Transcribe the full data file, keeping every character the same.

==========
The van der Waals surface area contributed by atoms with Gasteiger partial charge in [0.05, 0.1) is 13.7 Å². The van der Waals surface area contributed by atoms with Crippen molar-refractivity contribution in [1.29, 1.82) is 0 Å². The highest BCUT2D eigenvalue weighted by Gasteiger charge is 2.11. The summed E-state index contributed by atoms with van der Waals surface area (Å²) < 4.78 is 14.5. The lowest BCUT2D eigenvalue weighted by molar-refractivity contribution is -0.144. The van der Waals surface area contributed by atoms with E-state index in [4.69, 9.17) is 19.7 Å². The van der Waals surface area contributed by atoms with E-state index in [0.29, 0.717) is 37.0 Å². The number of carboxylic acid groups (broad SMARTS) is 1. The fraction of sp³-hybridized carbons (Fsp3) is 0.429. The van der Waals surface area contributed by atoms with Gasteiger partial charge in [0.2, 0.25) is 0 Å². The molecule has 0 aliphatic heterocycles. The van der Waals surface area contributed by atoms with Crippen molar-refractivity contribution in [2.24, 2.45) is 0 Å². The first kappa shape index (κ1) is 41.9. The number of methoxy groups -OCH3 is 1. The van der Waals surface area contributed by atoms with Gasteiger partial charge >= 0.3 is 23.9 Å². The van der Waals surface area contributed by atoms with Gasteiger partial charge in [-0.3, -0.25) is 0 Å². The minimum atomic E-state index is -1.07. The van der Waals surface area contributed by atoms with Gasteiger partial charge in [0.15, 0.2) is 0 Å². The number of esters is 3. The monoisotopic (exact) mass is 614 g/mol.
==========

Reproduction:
The van der Waals surface area contributed by atoms with Gasteiger partial charge in [0.05, 0.1) is 13.7 Å². The van der Waals surface area contributed by atoms with Crippen molar-refractivity contribution in [1.29, 1.82) is 0 Å². The highest BCUT2D eigenvalue weighted by Gasteiger charge is 2.11. The summed E-state index contributed by atoms with van der Waals surface area (Å²) < 4.78 is 14.5. The lowest BCUT2D eigenvalue weighted by molar-refractivity contribution is -0.144. The van der Waals surface area contributed by atoms with E-state index in [4.69, 9.17) is 19.7 Å². The van der Waals surface area contributed by atoms with E-state index in [0.29, 0.717) is 37.0 Å². The number of carboxylic acid groups (broad SMARTS) is 1. The fraction of sp³-hybridized carbons (Fsp3) is 0.429. The van der Waals surface area contributed by atoms with Gasteiger partial charge in [0.2, 0.25) is 0 Å². The molecule has 0 aliphatic heterocycles. The van der Waals surface area contributed by atoms with Crippen molar-refractivity contribution in [2.24, 2.45) is 0 Å². The first kappa shape index (κ1) is 41.9. The number of methoxy groups -OCH3 is 1. The van der Waals surface area contributed by atoms with Gasteiger partial charge >= 0.3 is 23.9 Å². The van der Waals surface area contributed by atoms with Gasteiger partial charge in [-0.3, -0.25) is 0 Å². The minimum atomic E-state index is -1.07. The van der Waals surface area contributed by atoms with Gasteiger partial charge in [0.15, 0.2) is 0 Å². The number of esters is 3. The monoisotopic (exact) mass is 614 g/mol.